Symposium spotlights STEM projects

By Luis Cortes, Advocate Staff

Students who are enrolled in Engineering 298 will have the chance to show off their projects in the third annual Student Research Symposium on May 9 in Fireside Hall from 5-9 p.m.

The event is open to everyone and has been broken down into three activity periods. The first period is a networking session from 5-7 p.m., where participating students and attendees have the chance to talk to former participants, scholars and community organizers.

Light refreshments will also be available for those in attendance.

The second period is an hour-long oral presentation from 7-8 p.m., where participating students will have the chance to explain what it is they have actually built.

The final activity period is the poster presentation from 8-9 p.m. where students have the opportunity to show the results they uncovered with their projects.

Science, Technology, Engineering and Math (STEM) student Coordinator Manal Ayyad said 20 students will be participating and there will be several STEM faculty who attend the symposiums.

The projects range from a solar boat to an electric skateboard, Ayyad said.

“We want people and community organizations around San Pablo to come,” Ayyad said.

The symposium is free to everyone, not just STEM students, she said.

Ayyad believes the more people attend, the better understanding they get about Contra Costa College STEM.

Also, it’s a step closer to uniting the community through STEM.

She said former students, who participated in the symposium have transferred to four-year colleges, will also attend.

Ayyad said all the projects are produced solely by students, but they do have professors designated to oversee the projects.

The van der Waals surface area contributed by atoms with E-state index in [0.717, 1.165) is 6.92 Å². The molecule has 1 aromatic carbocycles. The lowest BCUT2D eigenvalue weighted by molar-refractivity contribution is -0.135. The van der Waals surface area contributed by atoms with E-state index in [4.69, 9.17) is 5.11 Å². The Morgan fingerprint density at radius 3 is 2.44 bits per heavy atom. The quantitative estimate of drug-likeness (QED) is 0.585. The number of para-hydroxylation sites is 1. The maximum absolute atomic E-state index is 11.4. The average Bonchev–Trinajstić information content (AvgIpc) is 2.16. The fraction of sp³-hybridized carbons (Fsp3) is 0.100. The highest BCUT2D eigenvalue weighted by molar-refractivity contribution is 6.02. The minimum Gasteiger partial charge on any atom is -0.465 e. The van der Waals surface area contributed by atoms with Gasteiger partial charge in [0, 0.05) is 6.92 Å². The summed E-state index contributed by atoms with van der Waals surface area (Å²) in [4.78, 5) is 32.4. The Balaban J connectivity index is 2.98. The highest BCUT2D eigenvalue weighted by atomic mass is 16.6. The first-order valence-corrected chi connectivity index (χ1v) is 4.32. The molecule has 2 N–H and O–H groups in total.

One of the advisers in charge of overseeing a project is Dr. Chao Liu.

Liu said the designated professor has to help the students while giving them design ideas and modifying the products they create.

Students from the Engineering 298 class do most of the work themselves, Liu said, but he guides them suggesting things they may need such as adjustments in the design.

“We give them ideas to see if they are interested,” Liu said.

That is one of their duties if students don’t have an idea of what to build.

Nyalah Payne, who is majoring in mechanical engineering, is the leader of the Stardust Crusader, a team that built a solar-powered boat named the Milky Way.

It is comprised of polyethylene foam (a strong, resilient closed-cell foam with excellent buoyancy) and PVC pipes.

“We chose these materials because they are unique. It’s very rare for a person to come across a boat like ours,” Payne said.

Payne said STEM competitions help students learn how to execute the engineering design process and improve teamwork, organization, time management and other skills.

On May 4, Payne will be competing with her solar-powered boat at the Solar Regatta in Herald, California, south of Elk Grove.

Liu said some of the projects students are working on include rockets, a solar-powered suitcase and electric skateboard.

The professor also said the symposium is a great event because it gives his students the confidence to believe they have the capability to be an engineer.

“The research symposium is a great opportunity for students to show what they can do and that they are capable of presenting professional work,” Liu said.